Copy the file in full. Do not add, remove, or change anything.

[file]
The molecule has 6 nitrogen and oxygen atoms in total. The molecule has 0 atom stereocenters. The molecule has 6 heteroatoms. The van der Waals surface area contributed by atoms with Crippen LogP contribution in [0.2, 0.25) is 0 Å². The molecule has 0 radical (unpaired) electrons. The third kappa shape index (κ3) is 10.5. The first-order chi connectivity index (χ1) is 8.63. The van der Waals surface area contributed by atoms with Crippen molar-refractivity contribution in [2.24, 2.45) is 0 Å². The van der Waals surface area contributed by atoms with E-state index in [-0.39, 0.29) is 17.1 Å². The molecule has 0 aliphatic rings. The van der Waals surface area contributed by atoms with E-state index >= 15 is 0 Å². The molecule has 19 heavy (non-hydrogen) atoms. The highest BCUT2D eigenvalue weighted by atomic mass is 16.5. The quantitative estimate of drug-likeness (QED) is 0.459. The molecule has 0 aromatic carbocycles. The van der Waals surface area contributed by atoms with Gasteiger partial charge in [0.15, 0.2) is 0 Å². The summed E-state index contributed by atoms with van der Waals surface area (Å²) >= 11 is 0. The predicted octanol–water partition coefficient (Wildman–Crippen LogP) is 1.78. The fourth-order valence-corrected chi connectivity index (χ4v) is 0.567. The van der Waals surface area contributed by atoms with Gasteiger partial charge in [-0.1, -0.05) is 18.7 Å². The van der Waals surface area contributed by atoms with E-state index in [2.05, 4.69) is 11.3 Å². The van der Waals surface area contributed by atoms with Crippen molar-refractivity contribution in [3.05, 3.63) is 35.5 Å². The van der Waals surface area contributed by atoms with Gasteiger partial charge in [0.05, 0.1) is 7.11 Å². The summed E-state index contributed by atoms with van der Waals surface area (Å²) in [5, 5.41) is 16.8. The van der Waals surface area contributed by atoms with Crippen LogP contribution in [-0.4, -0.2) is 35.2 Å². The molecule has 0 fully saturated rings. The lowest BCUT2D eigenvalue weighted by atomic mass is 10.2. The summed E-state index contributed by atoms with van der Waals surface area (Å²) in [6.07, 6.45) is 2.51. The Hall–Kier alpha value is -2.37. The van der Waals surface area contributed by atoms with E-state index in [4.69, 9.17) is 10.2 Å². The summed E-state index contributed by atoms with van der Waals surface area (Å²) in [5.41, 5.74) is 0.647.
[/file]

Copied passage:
The molecule has 6 nitrogen and oxygen atoms in total. The molecule has 0 atom stereocenters. The molecule has 6 heteroatoms. The van der Waals surface area contributed by atoms with Crippen LogP contribution in [0.2, 0.25) is 0 Å². The molecule has 0 radical (unpaired) electrons. The third kappa shape index (κ3) is 10.5. The first-order chi connectivity index (χ1) is 8.63. The van der Waals surface area contributed by atoms with Crippen molar-refractivity contribution in [2.24, 2.45) is 0 Å². The van der Waals surface area contributed by atoms with E-state index in [-0.39, 0.29) is 17.1 Å². The molecule has 0 aliphatic rings. The van der Waals surface area contributed by atoms with E-state index >= 15 is 0 Å². The molecule has 19 heavy (non-hydrogen) atoms. The highest BCUT2D eigenvalue weighted by atomic mass is 16.5. The quantitative estimate of drug-likeness (QED) is 0.459. The molecule has 0 aromatic carbocycles. The van der Waals surface area contributed by atoms with Gasteiger partial charge in [0.15, 0.2) is 0 Å². The summed E-state index contributed by atoms with van der Waals surface area (Å²) >= 11 is 0. The predicted octanol–water partition coefficient (Wildman–Crippen LogP) is 1.78. The fourth-order valence-corrected chi connectivity index (χ4v) is 0.567. The van der Waals surface area contributed by atoms with Gasteiger partial charge in [-0.1, -0.05) is 18.7 Å². The van der Waals surface area contributed by atoms with E-state index in [2.05, 4.69) is 11.3 Å². The van der Waals surface area contributed by atoms with Crippen molar-refractivity contribution in [3.05, 3.63) is 35.5 Å². The van der Waals surface area contributed by atoms with Gasteiger partial charge in [0.05, 0.1) is 7.11 Å². The summed E-state index contributed by atoms with van der Waals surface area (Å²) in [5, 5.41) is 16.8. The van der Waals surface area contributed by atoms with Crippen LogP contribution in [-0.4, -0.2) is 35.2 Å². The molecule has 0 fully saturated rings. The lowest BCUT2D eigenvalue weighted by atomic mass is 10.2. The summed E-state index contributed by atoms with van der Waals surface area (Å²) in [6.07, 6.45) is 2.51. The Hall–Kier alpha value is -2.37. The van der Waals surface area contributed by atoms with E-state index in [4.69, 9.17) is 10.2 Å². The summed E-state index contributed by atoms with van der Waals surface area (Å²) in [5.41, 5.74) is 0.647.